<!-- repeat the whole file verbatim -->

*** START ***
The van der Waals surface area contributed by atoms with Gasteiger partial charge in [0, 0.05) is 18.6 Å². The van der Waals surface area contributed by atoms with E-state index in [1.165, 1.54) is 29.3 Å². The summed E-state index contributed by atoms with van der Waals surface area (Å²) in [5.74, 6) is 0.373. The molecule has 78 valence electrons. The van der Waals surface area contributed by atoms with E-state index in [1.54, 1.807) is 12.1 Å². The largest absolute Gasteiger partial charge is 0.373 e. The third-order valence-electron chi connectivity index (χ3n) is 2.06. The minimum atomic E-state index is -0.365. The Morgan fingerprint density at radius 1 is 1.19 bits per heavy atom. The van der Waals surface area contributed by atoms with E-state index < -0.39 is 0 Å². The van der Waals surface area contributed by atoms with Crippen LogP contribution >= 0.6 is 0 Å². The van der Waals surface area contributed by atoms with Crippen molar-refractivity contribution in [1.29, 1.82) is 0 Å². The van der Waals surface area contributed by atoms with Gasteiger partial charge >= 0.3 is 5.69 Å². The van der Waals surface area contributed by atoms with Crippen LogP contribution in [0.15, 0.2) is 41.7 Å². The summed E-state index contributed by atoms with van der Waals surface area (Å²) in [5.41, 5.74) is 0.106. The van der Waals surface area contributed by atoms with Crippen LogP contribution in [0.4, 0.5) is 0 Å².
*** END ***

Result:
The van der Waals surface area contributed by atoms with Gasteiger partial charge in [0, 0.05) is 18.6 Å². The van der Waals surface area contributed by atoms with E-state index in [1.165, 1.54) is 29.3 Å². The summed E-state index contributed by atoms with van der Waals surface area (Å²) in [5.74, 6) is 0.373. The molecule has 78 valence electrons. The van der Waals surface area contributed by atoms with E-state index in [1.54, 1.807) is 12.1 Å². The largest absolute Gasteiger partial charge is 0.373 e. The third-order valence-electron chi connectivity index (χ3n) is 2.06. The minimum atomic E-state index is -0.365. The Morgan fingerprint density at radius 1 is 1.19 bits per heavy atom. The van der Waals surface area contributed by atoms with E-state index < -0.39 is 0 Å². The van der Waals surface area contributed by atoms with Crippen LogP contribution >= 0.6 is 0 Å². The van der Waals surface area contributed by atoms with Crippen molar-refractivity contribution in [1.29, 1.82) is 0 Å². The van der Waals surface area contributed by atoms with Gasteiger partial charge >= 0.3 is 5.69 Å². The van der Waals surface area contributed by atoms with Crippen LogP contribution in [0.15, 0.2) is 41.7 Å². The summed E-state index contributed by atoms with van der Waals surface area (Å²) in [5.41, 5.74) is 0.106. The van der Waals surface area contributed by atoms with Crippen LogP contribution in [0.4, 0.5) is 0 Å².